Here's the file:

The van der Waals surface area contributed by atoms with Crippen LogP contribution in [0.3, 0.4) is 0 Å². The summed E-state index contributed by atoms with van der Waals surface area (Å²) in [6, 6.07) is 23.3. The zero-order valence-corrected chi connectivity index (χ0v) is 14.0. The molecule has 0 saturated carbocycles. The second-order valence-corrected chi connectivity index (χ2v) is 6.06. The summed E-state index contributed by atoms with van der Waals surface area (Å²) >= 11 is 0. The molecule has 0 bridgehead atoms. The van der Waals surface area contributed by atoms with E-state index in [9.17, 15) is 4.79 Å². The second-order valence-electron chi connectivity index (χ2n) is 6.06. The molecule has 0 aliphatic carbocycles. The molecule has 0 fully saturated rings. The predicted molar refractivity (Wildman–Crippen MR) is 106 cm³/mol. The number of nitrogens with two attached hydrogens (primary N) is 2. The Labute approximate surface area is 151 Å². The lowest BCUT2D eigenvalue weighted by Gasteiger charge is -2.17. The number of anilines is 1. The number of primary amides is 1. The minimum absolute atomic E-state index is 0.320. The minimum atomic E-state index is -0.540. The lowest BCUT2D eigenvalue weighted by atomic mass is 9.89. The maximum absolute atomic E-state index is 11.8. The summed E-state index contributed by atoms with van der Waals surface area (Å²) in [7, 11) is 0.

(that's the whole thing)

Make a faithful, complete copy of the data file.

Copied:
The van der Waals surface area contributed by atoms with Crippen LogP contribution in [0.3, 0.4) is 0 Å². The summed E-state index contributed by atoms with van der Waals surface area (Å²) in [6, 6.07) is 23.3. The zero-order valence-corrected chi connectivity index (χ0v) is 14.0. The molecule has 0 saturated carbocycles. The second-order valence-corrected chi connectivity index (χ2v) is 6.06. The summed E-state index contributed by atoms with van der Waals surface area (Å²) >= 11 is 0. The molecule has 0 bridgehead atoms. The van der Waals surface area contributed by atoms with E-state index in [9.17, 15) is 4.79 Å². The second-order valence-electron chi connectivity index (χ2n) is 6.06. The molecule has 0 aliphatic carbocycles. The molecule has 0 fully saturated rings. The predicted molar refractivity (Wildman–Crippen MR) is 106 cm³/mol. The number of nitrogens with two attached hydrogens (primary N) is 2. The Labute approximate surface area is 151 Å². The lowest BCUT2D eigenvalue weighted by Gasteiger charge is -2.17. The number of anilines is 1. The number of primary amides is 1. The minimum absolute atomic E-state index is 0.320. The minimum atomic E-state index is -0.540. The lowest BCUT2D eigenvalue weighted by atomic mass is 9.89. The maximum absolute atomic E-state index is 11.8. The summed E-state index contributed by atoms with van der Waals surface area (Å²) in [7, 11) is 0.